As we focus on the affordability of healthcare, some turn to high deductible health plans (HDHPs) to lower costs and as a result, creating situations where consumers are at greater risk for the cost of their care. The theory is that if I must pay out of pocket, I will be more discriminating concerning my purchases and shop for the best deal.
Unfortunately, this hypothesis has fallen short for many reasons, and in fact, studies have found can lead to increased health disparities. Since HDHPs are less expensive, they tend to be used by those in lower-income brackets and the Black and Hispanic populations. With the coupling of HDHPs and health savings accounts (HSAs), there is an implication that the funding of such accounts will offset the higher deductibles. However, those that are at the highest risk for financial insecurity are frequently those that are unable to fund such accounts.
Theoretically, this system should create an incentive for preventive care and a focus on wellness; however, the same social determinants that lead to an inability to afford such methods prevent one from seeking such services and impede one’s focus on their health and well-being. Additionally, even with conscious prevention, one cannot fully anticipate all one’s needs.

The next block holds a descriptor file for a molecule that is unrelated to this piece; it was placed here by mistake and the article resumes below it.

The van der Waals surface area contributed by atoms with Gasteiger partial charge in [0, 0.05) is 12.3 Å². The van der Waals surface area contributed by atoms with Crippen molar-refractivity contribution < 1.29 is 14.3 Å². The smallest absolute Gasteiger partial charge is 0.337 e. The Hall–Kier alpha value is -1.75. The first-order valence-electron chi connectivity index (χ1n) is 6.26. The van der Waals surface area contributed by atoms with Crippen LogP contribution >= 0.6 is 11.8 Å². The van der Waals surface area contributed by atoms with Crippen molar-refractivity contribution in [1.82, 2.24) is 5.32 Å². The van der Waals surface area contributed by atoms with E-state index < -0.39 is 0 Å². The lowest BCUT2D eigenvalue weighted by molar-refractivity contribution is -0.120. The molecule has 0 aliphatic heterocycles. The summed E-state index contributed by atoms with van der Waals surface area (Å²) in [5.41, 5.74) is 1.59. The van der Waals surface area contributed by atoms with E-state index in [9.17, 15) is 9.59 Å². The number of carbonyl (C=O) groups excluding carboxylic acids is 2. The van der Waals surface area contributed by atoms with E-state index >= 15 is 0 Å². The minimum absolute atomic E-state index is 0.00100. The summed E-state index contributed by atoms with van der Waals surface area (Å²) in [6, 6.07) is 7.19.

Self-insuring against such costs and implementing activities that lower individual risk intuitively makes sense, but ultimately falls short of the desired results. A recent article in Health Affairs by Ellison et al., Racial/Ethnic and Income-Based Disparities in Health Savings Account Participation Among Privately Insured, emphasizes that Black, Hispanic, and Low-Income Enrollees were significantly less likely than their White and High-Income counterparts to participate in HSAs. And, even worse, these gaps increased over time, worsening health disparities. Therefore, the financial protective effect of HSAs towards unforeseen high deductibles does not protect those that are most vulnerable and likely to use HDHPs.
Mitigation of such situations is multiple. If HSAs are the ideal manner to avoid health-related financial crises, focusing on funding such accounts become paramount. A safety net model would suggest a funding pool for certain HDHP participants that might offset the lack of funding. Such a program might be done in a matching fashion like a matching 401K ensuring the participant is committed by having “skin in the game.”
Additionally, it may be beneficial to “award” certain preventative services with funding. These services would need to be easy to access, and participants would need to be activated to use them. Lastly, increasing the limits on HSAs, and making sure they can carry year-over-year and are portable over time will also allow for a preponderance of self-insured dollars to accumulate.
Regardless of the value-based payment models and cost containment strategies implemented, focusing on the unintended consequences to those that are most vulnerable is paramount to decrease health inequities. Let us proactively contemplate these issues and solve them in a manner that optimizes cost containment while simultaneously considering those social determinants that we know impact health and wellness.